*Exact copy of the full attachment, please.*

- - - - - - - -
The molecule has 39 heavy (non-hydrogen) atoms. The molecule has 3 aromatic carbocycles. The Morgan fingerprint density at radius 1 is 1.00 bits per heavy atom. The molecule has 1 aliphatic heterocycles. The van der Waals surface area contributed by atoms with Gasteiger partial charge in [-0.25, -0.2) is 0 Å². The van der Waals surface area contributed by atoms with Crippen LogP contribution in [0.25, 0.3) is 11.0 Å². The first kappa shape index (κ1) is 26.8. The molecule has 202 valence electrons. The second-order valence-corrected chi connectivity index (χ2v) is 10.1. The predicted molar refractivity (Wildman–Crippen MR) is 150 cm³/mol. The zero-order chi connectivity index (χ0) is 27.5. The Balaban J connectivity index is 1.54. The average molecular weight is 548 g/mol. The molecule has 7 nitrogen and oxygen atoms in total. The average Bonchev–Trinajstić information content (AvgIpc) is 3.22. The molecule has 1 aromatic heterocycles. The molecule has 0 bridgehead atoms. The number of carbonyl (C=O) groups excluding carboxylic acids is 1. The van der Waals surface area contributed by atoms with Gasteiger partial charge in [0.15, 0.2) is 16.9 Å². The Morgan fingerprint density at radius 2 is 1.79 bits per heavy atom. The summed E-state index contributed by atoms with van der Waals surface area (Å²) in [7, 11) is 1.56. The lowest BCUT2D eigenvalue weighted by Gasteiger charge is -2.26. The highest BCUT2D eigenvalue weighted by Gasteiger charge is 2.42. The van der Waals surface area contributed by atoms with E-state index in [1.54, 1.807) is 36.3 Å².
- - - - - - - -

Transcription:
The molecule has 39 heavy (non-hydrogen) atoms. The molecule has 3 aromatic carbocycles. The Morgan fingerprint density at radius 1 is 1.00 bits per heavy atom. The molecule has 1 aliphatic heterocycles. The van der Waals surface area contributed by atoms with Gasteiger partial charge in [-0.25, -0.2) is 0 Å². The van der Waals surface area contributed by atoms with Crippen LogP contribution in [0.25, 0.3) is 11.0 Å². The first kappa shape index (κ1) is 26.8. The molecule has 202 valence electrons. The second-order valence-corrected chi connectivity index (χ2v) is 10.1. The predicted molar refractivity (Wildman–Crippen MR) is 150 cm³/mol. The zero-order chi connectivity index (χ0) is 27.5. The Balaban J connectivity index is 1.54. The average molecular weight is 548 g/mol. The molecule has 7 nitrogen and oxygen atoms in total. The average Bonchev–Trinajstić information content (AvgIpc) is 3.22. The molecule has 1 aromatic heterocycles. The molecule has 0 bridgehead atoms. The number of carbonyl (C=O) groups excluding carboxylic acids is 1. The van der Waals surface area contributed by atoms with Gasteiger partial charge in [0.15, 0.2) is 16.9 Å². The Morgan fingerprint density at radius 2 is 1.79 bits per heavy atom. The summed E-state index contributed by atoms with van der Waals surface area (Å²) in [7, 11) is 1.56. The lowest BCUT2D eigenvalue weighted by Gasteiger charge is -2.26. The highest BCUT2D eigenvalue weighted by Gasteiger charge is 2.42. The van der Waals surface area contributed by atoms with E-state index in [1.54, 1.807) is 36.3 Å².